Given the above, it is easier to see why the arrival of blockchain has put the financial industry on the edge of their seats. It has the potential of opening up a world of possibilities in terms of time saving, participation and personal integrity.
The fact that the middleman is cut out has several positive implications according to blockchain proponents. Don Tapscott, author of the book “Blockchain Revolution: How the Technology Behind Bitcoin Is Changing Money, Business and the World” calls Blockchain The internet of Value and is one of the more prominent enthusiasts of blockchain. He argues that blockchain can bring prosperity through a truly shared economy and personal data control among other things. He describes how, in his view, shared economy celebrities like Uber, AirBnb and Lyft, aren’t successful because they share and spread the profit as the term “sharing economy” suggests, but rather because they have aggregated services together and then sell them. The capitalisation is still centralised.
“What if, rather than Airbnb being a $25 billion corporation, there was a distributed application on a blockchain that was essentially owned by all of the people who have a room to rent? And when someone wants to rent a room, they go onto the blockchain database and it helps them find the right room, and then the blockchain helps with the contracting, it identifies the party, it handles the payments just through digital payments -- they’re built into the system. So, the big sharing-economy disruptors in Silicon Valley could be disrupted, and this would be good for prosperity”, he said in his TED Talk from June this year.
The financial industry hasn’t been slow to jump on the bandwagon either. Goldman Sachs recently filed a patent in the hope of being able to facilitating foreign exchange trade via blockchain. The transaction process of today is a rather cumbersome one, where a party’s funds are held up in an intermediary’s transit until the counterpart has provided theirs. This can take up to a day, which means that the foreign exchange market is not as efficient as it could be.
“But to me, the blockchain, the underlying technology, is the biggest innovation in computer science - the idea of a distributed database where trust is established through mass collaboration and clever code rather than through a powerful institution that does the authentication and the settlement”, Don Tapscott writes in a report for McKinsey.
Of course, even a rose has its thorns and the blockchain technology has by no means gone uncriticised. Ian Harper and Peter Evans-Greenwood work for The Centre of the Edge, a Deloitte department focusing on digital trends. They shed some balance to what they call the blockchain hype.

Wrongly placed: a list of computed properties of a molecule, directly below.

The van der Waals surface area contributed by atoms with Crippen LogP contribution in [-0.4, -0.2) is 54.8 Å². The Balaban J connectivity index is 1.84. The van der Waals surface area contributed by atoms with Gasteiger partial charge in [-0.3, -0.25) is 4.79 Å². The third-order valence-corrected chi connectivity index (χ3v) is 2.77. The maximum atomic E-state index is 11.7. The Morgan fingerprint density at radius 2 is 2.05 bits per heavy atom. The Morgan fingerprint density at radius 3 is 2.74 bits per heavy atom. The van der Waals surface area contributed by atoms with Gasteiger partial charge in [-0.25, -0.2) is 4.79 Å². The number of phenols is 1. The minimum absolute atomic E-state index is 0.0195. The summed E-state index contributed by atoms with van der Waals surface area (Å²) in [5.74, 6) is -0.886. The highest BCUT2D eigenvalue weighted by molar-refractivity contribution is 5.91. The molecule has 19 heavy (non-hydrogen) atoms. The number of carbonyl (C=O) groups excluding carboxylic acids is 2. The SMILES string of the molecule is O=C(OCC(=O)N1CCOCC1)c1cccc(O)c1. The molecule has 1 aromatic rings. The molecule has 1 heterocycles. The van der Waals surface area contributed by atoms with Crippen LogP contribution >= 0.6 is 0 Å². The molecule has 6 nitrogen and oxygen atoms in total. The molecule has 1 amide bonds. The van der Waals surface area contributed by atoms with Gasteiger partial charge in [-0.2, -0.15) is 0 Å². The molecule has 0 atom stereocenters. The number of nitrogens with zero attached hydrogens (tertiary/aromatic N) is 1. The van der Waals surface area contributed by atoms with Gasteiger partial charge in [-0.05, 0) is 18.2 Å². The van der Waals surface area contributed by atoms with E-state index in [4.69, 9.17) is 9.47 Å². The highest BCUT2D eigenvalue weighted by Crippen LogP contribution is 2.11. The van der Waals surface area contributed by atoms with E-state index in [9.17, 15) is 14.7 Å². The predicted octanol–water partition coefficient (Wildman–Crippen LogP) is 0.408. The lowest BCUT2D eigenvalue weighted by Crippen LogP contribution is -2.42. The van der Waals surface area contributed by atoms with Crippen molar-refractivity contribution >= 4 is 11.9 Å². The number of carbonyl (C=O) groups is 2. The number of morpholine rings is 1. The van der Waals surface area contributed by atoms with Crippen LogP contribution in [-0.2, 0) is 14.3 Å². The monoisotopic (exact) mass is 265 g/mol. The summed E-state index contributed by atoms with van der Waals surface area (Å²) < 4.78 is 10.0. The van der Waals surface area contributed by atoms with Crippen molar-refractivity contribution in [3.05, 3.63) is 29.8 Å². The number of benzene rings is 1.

“The challenge is that blockchain is a limited technology. Bitcoin – the genesis of the technology – can only process a few transactions a second and is already struggling with performance limitations. This problem is compounded by enthusiastic marketing where the term ‘blockchain’ is being stretched so thin it has become nebulous”, they state in a report published earlier in 2016.
An even bigger issue perhaps, is the fact that blockchain lacks a governing body. As the internet was established round the world, several organisation revolved it that made sure that there were some sort of guidelines in place, for example The Internet Corporation for Numbers and Names who controls web domains. The problem with blockchain, being open source and distributed worldwide, is that it lacks that stability and direction. Tapscott himself sees this as one of the biggest issues and describes it as being a complete Wild West. Many associate Bitcoin with illegal activity, something that contributes to the scepticism.
An even bigger issue perhaps, is the fact that blockchain lacks a governing body. As the internet was established round the world, several organisation revolved it that made sure that there were some sort of guidelines in place, for example The Internet Corporation for Numbers and Names who controls web domains. The problem with blockchain, being open source and distributed worldwide, is that it lacks that stability and direction. Tapscott himself sees this as one of the biggest issues and describes it as being a complete Wild West. Many associate Bitcoin with illegal activity, something that contributes to the scepticism."